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Pixar Typestry
Original author(s)Pixar
Initial release1990; 34 years ago (1990)
Final release
2.1.1 / 1995.12.22; 28 years ago (1995.12.22)
Operating systemMacOS System 6, System 7, Windows
Type3D graphics
LicensePixar EULA

Typestry is a 3D software program released in the 1990s by Pixar for Apple Macintosh and Windows[1]-based PC computer systems. Unlike general purpose modellers and renderers, Typestry concentrated on rendering and animating text entered by the user in multiple fonts. The fonts were extruded into three dimensions, with various bevel styles and textures applied during rendering. Typestry creates 3D text with Type 1 and TrueType fonts and can do many different effects:[2]

  • four different bevel styles
  • add Looks
  • 9 front and 9 back lights (with intensity, relative positions, and style settings)
  • one ambient front and one ambient back light
  • object scaling, movement, and rotation
  • Text and light animation
  • TIFF, EPS, PICT, RIB file formats

Version 2.0 [3][4]

  • Compatibility with EPS files from Adobe Illustrator 3.0+
  • Particle system
  • Rubber sheets for flag effect
  • Tubes for outline text
  • Fog effect
  • RenderMan Expert mode to edit Looks
  • Required Adobe Type Manager 2.0+ for Type 1 fonts
  • Required Windows 3.11+ with Win 32s or Windows NT with 8MB RAM and 7MB hard drive space for Wintel.

Version 2.1 [5]

  • TrueType GX font support (Mac System 7 only)
  • Import/export 3D Portable Digital Documents
  • Native for PowerMac

Mac users could not use outline fonts if the screen font was not installed. Type 1 fonts were more accessible, since they have a screen font for each style (italic, bold, heavy, etc.), but TrueType fonts only have one screen font as the main style. Windows users could use any Windows font.

Typestry was one of Pixar's several application software packages released in open markets (others included RenderMan, MacRenderMan, NetRenderMan, IceMan, Glimpse, Showplace, and One Twenty Eight).[6] It was discontinued when Pixar chose to concentrate on film production instead of application development.[7]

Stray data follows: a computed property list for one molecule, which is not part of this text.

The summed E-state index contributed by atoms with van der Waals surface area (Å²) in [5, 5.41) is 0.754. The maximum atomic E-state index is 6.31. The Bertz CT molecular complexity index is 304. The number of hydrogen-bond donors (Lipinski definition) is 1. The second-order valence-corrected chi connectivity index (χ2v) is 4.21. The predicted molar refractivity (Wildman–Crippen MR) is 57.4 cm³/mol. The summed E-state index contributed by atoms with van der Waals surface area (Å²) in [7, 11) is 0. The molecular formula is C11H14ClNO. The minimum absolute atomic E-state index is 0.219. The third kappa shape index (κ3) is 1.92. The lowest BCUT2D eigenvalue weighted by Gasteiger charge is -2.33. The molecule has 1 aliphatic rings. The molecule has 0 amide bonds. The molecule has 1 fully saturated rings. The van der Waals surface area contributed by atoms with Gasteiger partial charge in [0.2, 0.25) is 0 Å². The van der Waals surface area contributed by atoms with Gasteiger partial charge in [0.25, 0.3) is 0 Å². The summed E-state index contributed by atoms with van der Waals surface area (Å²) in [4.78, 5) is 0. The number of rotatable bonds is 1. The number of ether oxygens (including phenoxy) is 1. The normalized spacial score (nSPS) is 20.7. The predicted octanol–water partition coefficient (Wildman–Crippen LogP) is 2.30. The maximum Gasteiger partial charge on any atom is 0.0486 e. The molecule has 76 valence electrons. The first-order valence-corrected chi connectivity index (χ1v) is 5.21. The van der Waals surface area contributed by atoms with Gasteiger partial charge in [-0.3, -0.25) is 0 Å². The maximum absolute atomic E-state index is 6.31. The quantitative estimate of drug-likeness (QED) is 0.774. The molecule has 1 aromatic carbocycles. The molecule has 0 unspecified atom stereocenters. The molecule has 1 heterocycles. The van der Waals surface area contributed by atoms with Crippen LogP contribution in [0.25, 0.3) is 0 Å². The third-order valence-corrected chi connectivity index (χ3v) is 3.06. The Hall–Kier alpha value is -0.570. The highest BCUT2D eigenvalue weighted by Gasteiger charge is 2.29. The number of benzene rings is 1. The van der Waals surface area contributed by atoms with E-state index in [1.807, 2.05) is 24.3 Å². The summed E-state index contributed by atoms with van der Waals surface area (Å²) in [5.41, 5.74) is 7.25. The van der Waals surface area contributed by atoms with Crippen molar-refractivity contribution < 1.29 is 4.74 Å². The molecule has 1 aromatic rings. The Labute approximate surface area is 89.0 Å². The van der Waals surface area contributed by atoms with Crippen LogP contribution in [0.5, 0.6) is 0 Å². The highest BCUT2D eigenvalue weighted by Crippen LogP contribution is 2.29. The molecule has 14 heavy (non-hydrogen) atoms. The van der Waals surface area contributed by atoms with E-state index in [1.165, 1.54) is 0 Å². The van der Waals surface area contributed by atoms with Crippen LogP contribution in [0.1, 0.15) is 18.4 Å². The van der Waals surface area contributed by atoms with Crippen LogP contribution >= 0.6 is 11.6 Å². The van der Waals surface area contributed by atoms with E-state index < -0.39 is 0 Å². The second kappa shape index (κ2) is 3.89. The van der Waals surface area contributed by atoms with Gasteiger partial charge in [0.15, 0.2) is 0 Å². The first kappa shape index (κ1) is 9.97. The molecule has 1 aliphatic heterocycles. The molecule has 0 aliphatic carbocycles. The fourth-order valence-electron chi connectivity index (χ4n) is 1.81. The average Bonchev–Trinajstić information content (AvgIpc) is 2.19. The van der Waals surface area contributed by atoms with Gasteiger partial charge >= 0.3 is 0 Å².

Glimpse was a tool for creating photo-realistic 3D objects and environments by applying shaders in an attempt to make RenderMan standard. Pixar also sold Glimpse for use with Typestry and ShowPlace.[8] Later, ShowPlace 2.0 included Glimpse. Glimpse had sliders to change material attributes like color, reflection coefficients, and surface roughness, and gave users a real-time preview of changes without needing RenderMan to render. Glimpse did not let users edit shader source code.[9] Looks had two views: Look Masters, the default setting for Look without editing options) and Looks Instances, which was created by changing settings in Glimpse.[10]

Valis Group provided an alternative, Shader Toolkit, but was more complex than Glimpse.[11]


  1. ^ Borzo, Jeanette (26 October 1992). "3-D Typestry for Windows Impresses beta testers". InfoWorld. Vol. 14, no. 43. p. 24.
  2. ^ Heid, Jim (November 1992). "Typestry 1.0"". Macworld. Vol. 9, no. 11. pp. 148–149.
  3. ^ Heid, Jim (June 1994). "Typestry 2.0". Macworld. Vol. 11, no. 6. p. 69.
  4. ^ Mendelson, Edward (30 May 1995). "Typestry 2 gives type depth, texture, and movement". PC Magazine. Vol. 14, no. 10. p. 42.
  5. ^ Heid, Jim (February 1995). "Pixar Typestry 2.1". Macworld. Vol. 12, no. 2. p. 89.
  6. ^ "Pixar's RenderMan | Learn".
  7. ^ "Pixar Typestry". Typophile.
  8. ^ "Pixar's New Standard". Macworld. Vol. 10, no. 4. April 1993. p. 83.
  9. ^ Domingo Martinez, Carlos (April 1994). "ShowPlace 2.0". Macworld. Vol. 11, no. 4. p. 67.
  10. ^ Wagstaff, Sean (1994). 3-D Start Kit For Macintosh. Hayden Books. p. 393. ISBN 1-56830-125-1. LCCN 94-77391.
  11. ^ Wagstaff (1994), p. 391.